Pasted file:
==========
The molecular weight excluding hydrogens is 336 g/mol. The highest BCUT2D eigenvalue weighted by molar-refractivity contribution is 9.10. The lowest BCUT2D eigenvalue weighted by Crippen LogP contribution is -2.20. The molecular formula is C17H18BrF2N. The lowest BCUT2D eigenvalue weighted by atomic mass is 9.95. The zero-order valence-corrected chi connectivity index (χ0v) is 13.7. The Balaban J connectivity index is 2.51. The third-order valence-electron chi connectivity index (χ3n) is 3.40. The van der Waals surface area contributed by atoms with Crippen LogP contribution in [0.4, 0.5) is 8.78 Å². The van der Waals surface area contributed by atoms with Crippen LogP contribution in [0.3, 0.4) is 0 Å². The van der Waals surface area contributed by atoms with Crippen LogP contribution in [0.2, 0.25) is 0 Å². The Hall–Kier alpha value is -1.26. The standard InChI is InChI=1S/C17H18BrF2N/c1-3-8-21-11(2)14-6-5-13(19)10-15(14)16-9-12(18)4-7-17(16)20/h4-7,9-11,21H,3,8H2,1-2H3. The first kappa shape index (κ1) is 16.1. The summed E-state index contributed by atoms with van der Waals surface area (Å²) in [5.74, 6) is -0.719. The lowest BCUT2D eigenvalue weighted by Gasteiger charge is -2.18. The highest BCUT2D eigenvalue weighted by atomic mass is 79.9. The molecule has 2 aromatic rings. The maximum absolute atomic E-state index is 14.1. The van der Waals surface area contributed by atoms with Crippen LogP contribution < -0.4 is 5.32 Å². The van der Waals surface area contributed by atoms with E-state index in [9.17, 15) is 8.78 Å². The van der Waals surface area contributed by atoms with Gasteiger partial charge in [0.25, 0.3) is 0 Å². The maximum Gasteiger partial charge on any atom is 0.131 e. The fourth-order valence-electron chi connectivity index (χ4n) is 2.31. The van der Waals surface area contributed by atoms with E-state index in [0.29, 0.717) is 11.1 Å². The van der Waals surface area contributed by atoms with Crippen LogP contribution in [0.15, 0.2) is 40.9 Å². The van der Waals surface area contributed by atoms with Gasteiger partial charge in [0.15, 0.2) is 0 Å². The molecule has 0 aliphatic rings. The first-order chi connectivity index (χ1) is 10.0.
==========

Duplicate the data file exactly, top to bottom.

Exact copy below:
The molecular weight excluding hydrogens is 336 g/mol. The highest BCUT2D eigenvalue weighted by molar-refractivity contribution is 9.10. The lowest BCUT2D eigenvalue weighted by Crippen LogP contribution is -2.20. The molecular formula is C17H18BrF2N. The lowest BCUT2D eigenvalue weighted by atomic mass is 9.95. The zero-order valence-corrected chi connectivity index (χ0v) is 13.7. The Balaban J connectivity index is 2.51. The third-order valence-electron chi connectivity index (χ3n) is 3.40. The van der Waals surface area contributed by atoms with Crippen LogP contribution in [0.4, 0.5) is 8.78 Å². The van der Waals surface area contributed by atoms with Crippen LogP contribution in [0.3, 0.4) is 0 Å². The van der Waals surface area contributed by atoms with Crippen LogP contribution in [0.2, 0.25) is 0 Å². The Hall–Kier alpha value is -1.26. The standard InChI is InChI=1S/C17H18BrF2N/c1-3-8-21-11(2)14-6-5-13(19)10-15(14)16-9-12(18)4-7-17(16)20/h4-7,9-11,21H,3,8H2,1-2H3. The first kappa shape index (κ1) is 16.1. The summed E-state index contributed by atoms with van der Waals surface area (Å²) in [5.74, 6) is -0.719. The lowest BCUT2D eigenvalue weighted by Gasteiger charge is -2.18. The highest BCUT2D eigenvalue weighted by atomic mass is 79.9. The molecule has 2 aromatic rings. The maximum absolute atomic E-state index is 14.1. The van der Waals surface area contributed by atoms with Crippen LogP contribution < -0.4 is 5.32 Å². The van der Waals surface area contributed by atoms with E-state index in [9.17, 15) is 8.78 Å². The van der Waals surface area contributed by atoms with Gasteiger partial charge in [0.25, 0.3) is 0 Å². The maximum Gasteiger partial charge on any atom is 0.131 e. The fourth-order valence-electron chi connectivity index (χ4n) is 2.31. The van der Waals surface area contributed by atoms with E-state index in [0.29, 0.717) is 11.1 Å². The van der Waals surface area contributed by atoms with Crippen LogP contribution in [0.15, 0.2) is 40.9 Å². The van der Waals surface area contributed by atoms with Gasteiger partial charge in [0.15, 0.2) is 0 Å². The molecule has 0 aliphatic rings. The first-order chi connectivity index (χ1) is 10.0.